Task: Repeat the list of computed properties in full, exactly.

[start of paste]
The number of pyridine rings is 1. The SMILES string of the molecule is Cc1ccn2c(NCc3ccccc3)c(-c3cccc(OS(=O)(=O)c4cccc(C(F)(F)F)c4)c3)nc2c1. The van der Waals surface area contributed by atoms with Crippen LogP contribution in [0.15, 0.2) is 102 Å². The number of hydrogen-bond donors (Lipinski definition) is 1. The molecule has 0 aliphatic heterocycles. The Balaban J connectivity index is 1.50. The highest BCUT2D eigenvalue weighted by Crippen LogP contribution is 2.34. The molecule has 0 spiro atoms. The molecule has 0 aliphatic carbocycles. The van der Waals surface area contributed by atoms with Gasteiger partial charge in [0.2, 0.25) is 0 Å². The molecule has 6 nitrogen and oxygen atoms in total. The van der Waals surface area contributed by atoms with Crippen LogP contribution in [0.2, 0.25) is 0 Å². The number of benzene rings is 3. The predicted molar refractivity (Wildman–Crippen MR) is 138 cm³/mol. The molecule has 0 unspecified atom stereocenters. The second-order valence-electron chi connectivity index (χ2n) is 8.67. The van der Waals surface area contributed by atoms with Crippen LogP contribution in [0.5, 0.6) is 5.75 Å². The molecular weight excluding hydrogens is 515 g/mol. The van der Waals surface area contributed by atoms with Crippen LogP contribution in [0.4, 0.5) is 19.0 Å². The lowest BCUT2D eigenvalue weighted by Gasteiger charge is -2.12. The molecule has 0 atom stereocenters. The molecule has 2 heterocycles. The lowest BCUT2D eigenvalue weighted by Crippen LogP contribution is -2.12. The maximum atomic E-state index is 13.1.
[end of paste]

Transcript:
The number of pyridine rings is 1. The SMILES string of the molecule is Cc1ccn2c(NCc3ccccc3)c(-c3cccc(OS(=O)(=O)c4cccc(C(F)(F)F)c4)c3)nc2c1. The van der Waals surface area contributed by atoms with Crippen LogP contribution in [0.15, 0.2) is 102 Å². The number of hydrogen-bond donors (Lipinski definition) is 1. The molecule has 0 aliphatic heterocycles. The Balaban J connectivity index is 1.50. The highest BCUT2D eigenvalue weighted by Crippen LogP contribution is 2.34. The molecule has 0 spiro atoms. The molecule has 0 aliphatic carbocycles. The van der Waals surface area contributed by atoms with Gasteiger partial charge in [0.2, 0.25) is 0 Å². The molecule has 6 nitrogen and oxygen atoms in total. The van der Waals surface area contributed by atoms with Crippen LogP contribution in [0.2, 0.25) is 0 Å². The number of benzene rings is 3. The predicted molar refractivity (Wildman–Crippen MR) is 138 cm³/mol. The molecule has 0 unspecified atom stereocenters. The second-order valence-electron chi connectivity index (χ2n) is 8.67. The van der Waals surface area contributed by atoms with Crippen LogP contribution in [0.5, 0.6) is 5.75 Å². The molecular weight excluding hydrogens is 515 g/mol. The van der Waals surface area contributed by atoms with Crippen LogP contribution in [0.4, 0.5) is 19.0 Å². The lowest BCUT2D eigenvalue weighted by Gasteiger charge is -2.12. The molecule has 0 atom stereocenters. The molecule has 2 heterocycles. The lowest BCUT2D eigenvalue weighted by Crippen LogP contribution is -2.12. The maximum atomic E-state index is 13.1.